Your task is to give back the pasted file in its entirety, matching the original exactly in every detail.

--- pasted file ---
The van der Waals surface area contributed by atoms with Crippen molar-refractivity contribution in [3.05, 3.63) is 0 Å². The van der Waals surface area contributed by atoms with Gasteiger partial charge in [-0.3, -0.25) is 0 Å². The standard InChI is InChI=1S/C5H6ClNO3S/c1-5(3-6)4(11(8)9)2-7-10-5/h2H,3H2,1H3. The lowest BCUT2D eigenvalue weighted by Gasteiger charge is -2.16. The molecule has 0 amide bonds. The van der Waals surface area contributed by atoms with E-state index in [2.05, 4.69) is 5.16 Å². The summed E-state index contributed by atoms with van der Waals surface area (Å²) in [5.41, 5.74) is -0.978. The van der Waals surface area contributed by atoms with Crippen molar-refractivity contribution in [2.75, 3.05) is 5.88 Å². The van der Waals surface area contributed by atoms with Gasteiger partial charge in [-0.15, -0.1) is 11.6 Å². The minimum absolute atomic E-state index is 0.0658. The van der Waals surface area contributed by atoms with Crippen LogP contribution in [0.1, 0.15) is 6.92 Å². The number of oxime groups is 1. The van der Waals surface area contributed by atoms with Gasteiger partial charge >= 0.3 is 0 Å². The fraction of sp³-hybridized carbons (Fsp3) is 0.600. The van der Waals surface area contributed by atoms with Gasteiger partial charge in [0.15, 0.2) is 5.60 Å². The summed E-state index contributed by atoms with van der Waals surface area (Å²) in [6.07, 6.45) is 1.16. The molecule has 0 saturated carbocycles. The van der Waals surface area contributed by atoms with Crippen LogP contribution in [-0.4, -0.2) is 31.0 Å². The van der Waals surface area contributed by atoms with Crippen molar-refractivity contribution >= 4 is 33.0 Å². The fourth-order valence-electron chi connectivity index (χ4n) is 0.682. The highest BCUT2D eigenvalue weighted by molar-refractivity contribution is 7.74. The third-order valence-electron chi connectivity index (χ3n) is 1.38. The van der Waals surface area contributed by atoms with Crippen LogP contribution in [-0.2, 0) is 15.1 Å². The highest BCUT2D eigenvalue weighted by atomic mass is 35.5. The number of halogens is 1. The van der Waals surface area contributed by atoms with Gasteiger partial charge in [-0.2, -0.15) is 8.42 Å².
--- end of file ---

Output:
The van der Waals surface area contributed by atoms with Crippen molar-refractivity contribution in [3.05, 3.63) is 0 Å². The van der Waals surface area contributed by atoms with Gasteiger partial charge in [-0.3, -0.25) is 0 Å². The standard InChI is InChI=1S/C5H6ClNO3S/c1-5(3-6)4(11(8)9)2-7-10-5/h2H,3H2,1H3. The lowest BCUT2D eigenvalue weighted by Gasteiger charge is -2.16. The molecule has 0 amide bonds. The van der Waals surface area contributed by atoms with E-state index in [2.05, 4.69) is 5.16 Å². The summed E-state index contributed by atoms with van der Waals surface area (Å²) in [5.41, 5.74) is -0.978. The van der Waals surface area contributed by atoms with Crippen molar-refractivity contribution in [2.75, 3.05) is 5.88 Å². The van der Waals surface area contributed by atoms with Gasteiger partial charge in [-0.15, -0.1) is 11.6 Å². The minimum absolute atomic E-state index is 0.0658. The van der Waals surface area contributed by atoms with Crippen LogP contribution in [0.1, 0.15) is 6.92 Å². The number of oxime groups is 1. The van der Waals surface area contributed by atoms with Gasteiger partial charge >= 0.3 is 0 Å². The fraction of sp³-hybridized carbons (Fsp3) is 0.600. The van der Waals surface area contributed by atoms with Gasteiger partial charge in [0.15, 0.2) is 5.60 Å². The summed E-state index contributed by atoms with van der Waals surface area (Å²) in [6.07, 6.45) is 1.16. The molecule has 0 saturated carbocycles. The van der Waals surface area contributed by atoms with Crippen LogP contribution in [-0.4, -0.2) is 31.0 Å². The van der Waals surface area contributed by atoms with Crippen molar-refractivity contribution >= 4 is 33.0 Å². The fourth-order valence-electron chi connectivity index (χ4n) is 0.682. The highest BCUT2D eigenvalue weighted by molar-refractivity contribution is 7.74. The third-order valence-electron chi connectivity index (χ3n) is 1.38. The van der Waals surface area contributed by atoms with Crippen LogP contribution in [-0.2, 0) is 15.1 Å². The highest BCUT2D eigenvalue weighted by atomic mass is 35.5. The number of halogens is 1. The van der Waals surface area contributed by atoms with Gasteiger partial charge in [-0.2, -0.15) is 8.42 Å².